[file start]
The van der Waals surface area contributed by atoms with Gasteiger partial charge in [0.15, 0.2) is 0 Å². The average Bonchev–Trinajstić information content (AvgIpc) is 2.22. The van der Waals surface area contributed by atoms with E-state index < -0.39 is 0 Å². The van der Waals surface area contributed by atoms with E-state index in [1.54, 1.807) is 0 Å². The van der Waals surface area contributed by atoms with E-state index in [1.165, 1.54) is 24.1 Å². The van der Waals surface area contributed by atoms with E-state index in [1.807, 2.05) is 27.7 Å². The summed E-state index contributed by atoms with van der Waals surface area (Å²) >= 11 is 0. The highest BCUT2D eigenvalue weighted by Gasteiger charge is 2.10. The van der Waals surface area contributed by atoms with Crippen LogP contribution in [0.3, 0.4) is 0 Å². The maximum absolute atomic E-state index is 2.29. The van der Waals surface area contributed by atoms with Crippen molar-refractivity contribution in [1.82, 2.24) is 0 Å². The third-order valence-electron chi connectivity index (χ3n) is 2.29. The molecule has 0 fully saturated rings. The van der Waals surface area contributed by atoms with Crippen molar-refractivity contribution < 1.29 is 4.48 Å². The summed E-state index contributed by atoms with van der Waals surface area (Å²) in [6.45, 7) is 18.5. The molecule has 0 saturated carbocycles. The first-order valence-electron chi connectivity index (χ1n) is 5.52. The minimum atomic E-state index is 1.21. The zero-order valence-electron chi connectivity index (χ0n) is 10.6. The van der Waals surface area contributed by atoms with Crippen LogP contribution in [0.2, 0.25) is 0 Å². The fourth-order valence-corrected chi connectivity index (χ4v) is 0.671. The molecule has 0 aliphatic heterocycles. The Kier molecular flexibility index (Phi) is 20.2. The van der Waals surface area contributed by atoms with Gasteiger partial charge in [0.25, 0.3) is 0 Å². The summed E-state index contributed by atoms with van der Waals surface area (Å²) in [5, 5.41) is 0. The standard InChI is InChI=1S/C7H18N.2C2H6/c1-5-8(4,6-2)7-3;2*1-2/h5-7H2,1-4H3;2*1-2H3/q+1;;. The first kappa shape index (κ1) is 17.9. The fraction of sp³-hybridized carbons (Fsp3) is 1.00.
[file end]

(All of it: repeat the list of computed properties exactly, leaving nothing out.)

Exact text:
The van der Waals surface area contributed by atoms with Gasteiger partial charge in [0.15, 0.2) is 0 Å². The average Bonchev–Trinajstić information content (AvgIpc) is 2.22. The van der Waals surface area contributed by atoms with E-state index < -0.39 is 0 Å². The van der Waals surface area contributed by atoms with E-state index in [1.54, 1.807) is 0 Å². The van der Waals surface area contributed by atoms with E-state index in [1.165, 1.54) is 24.1 Å². The van der Waals surface area contributed by atoms with E-state index in [1.807, 2.05) is 27.7 Å². The summed E-state index contributed by atoms with van der Waals surface area (Å²) >= 11 is 0. The highest BCUT2D eigenvalue weighted by Gasteiger charge is 2.10. The van der Waals surface area contributed by atoms with Crippen LogP contribution in [0.3, 0.4) is 0 Å². The maximum absolute atomic E-state index is 2.29. The van der Waals surface area contributed by atoms with Crippen molar-refractivity contribution in [1.82, 2.24) is 0 Å². The third-order valence-electron chi connectivity index (χ3n) is 2.29. The molecule has 0 fully saturated rings. The van der Waals surface area contributed by atoms with Crippen molar-refractivity contribution < 1.29 is 4.48 Å². The summed E-state index contributed by atoms with van der Waals surface area (Å²) in [6.45, 7) is 18.5. The molecule has 0 saturated carbocycles. The first-order valence-electron chi connectivity index (χ1n) is 5.52. The minimum atomic E-state index is 1.21. The zero-order valence-electron chi connectivity index (χ0n) is 10.6. The van der Waals surface area contributed by atoms with Crippen LogP contribution in [0.2, 0.25) is 0 Å². The fourth-order valence-corrected chi connectivity index (χ4v) is 0.671. The molecule has 0 aliphatic heterocycles. The Kier molecular flexibility index (Phi) is 20.2. The van der Waals surface area contributed by atoms with Gasteiger partial charge in [0.25, 0.3) is 0 Å². The summed E-state index contributed by atoms with van der Waals surface area (Å²) in [5, 5.41) is 0. The standard InChI is InChI=1S/C7H18N.2C2H6/c1-5-8(4,6-2)7-3;2*1-2/h5-7H2,1-4H3;2*1-2H3/q+1;;. The first kappa shape index (κ1) is 17.9. The fraction of sp³-hybridized carbons (Fsp3) is 1.00.